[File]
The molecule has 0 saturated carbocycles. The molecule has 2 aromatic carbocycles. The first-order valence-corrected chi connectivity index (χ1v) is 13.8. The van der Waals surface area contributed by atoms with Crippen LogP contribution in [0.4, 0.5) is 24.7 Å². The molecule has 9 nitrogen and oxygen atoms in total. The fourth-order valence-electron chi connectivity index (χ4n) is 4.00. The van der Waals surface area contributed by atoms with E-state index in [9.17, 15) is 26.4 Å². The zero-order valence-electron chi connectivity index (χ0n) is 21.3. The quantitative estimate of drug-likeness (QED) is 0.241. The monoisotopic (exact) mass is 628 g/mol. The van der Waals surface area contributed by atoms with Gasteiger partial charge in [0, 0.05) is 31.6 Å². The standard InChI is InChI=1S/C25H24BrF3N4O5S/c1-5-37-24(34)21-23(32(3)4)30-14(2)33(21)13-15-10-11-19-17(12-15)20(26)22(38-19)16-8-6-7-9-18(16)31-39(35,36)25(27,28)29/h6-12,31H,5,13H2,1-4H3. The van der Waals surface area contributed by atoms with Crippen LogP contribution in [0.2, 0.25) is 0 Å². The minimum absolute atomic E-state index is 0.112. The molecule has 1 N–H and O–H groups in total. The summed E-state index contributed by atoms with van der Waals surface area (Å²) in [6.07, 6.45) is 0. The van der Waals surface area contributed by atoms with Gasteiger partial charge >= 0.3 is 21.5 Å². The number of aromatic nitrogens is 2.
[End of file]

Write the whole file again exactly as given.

The molecule has 0 saturated carbocycles. The molecule has 2 aromatic carbocycles. The first-order valence-corrected chi connectivity index (χ1v) is 13.8. The van der Waals surface area contributed by atoms with Crippen LogP contribution in [0.4, 0.5) is 24.7 Å². The molecule has 9 nitrogen and oxygen atoms in total. The fourth-order valence-electron chi connectivity index (χ4n) is 4.00. The van der Waals surface area contributed by atoms with E-state index in [9.17, 15) is 26.4 Å². The zero-order valence-electron chi connectivity index (χ0n) is 21.3. The quantitative estimate of drug-likeness (QED) is 0.241. The monoisotopic (exact) mass is 628 g/mol. The van der Waals surface area contributed by atoms with Gasteiger partial charge in [0, 0.05) is 31.6 Å². The standard InChI is InChI=1S/C25H24BrF3N4O5S/c1-5-37-24(34)21-23(32(3)4)30-14(2)33(21)13-15-10-11-19-17(12-15)20(26)22(38-19)16-8-6-7-9-18(16)31-39(35,36)25(27,28)29/h6-12,31H,5,13H2,1-4H3. The van der Waals surface area contributed by atoms with Crippen LogP contribution in [0.2, 0.25) is 0 Å². The minimum absolute atomic E-state index is 0.112. The molecule has 1 N–H and O–H groups in total. The summed E-state index contributed by atoms with van der Waals surface area (Å²) in [6.07, 6.45) is 0. The van der Waals surface area contributed by atoms with Gasteiger partial charge >= 0.3 is 21.5 Å². The number of aromatic nitrogens is 2.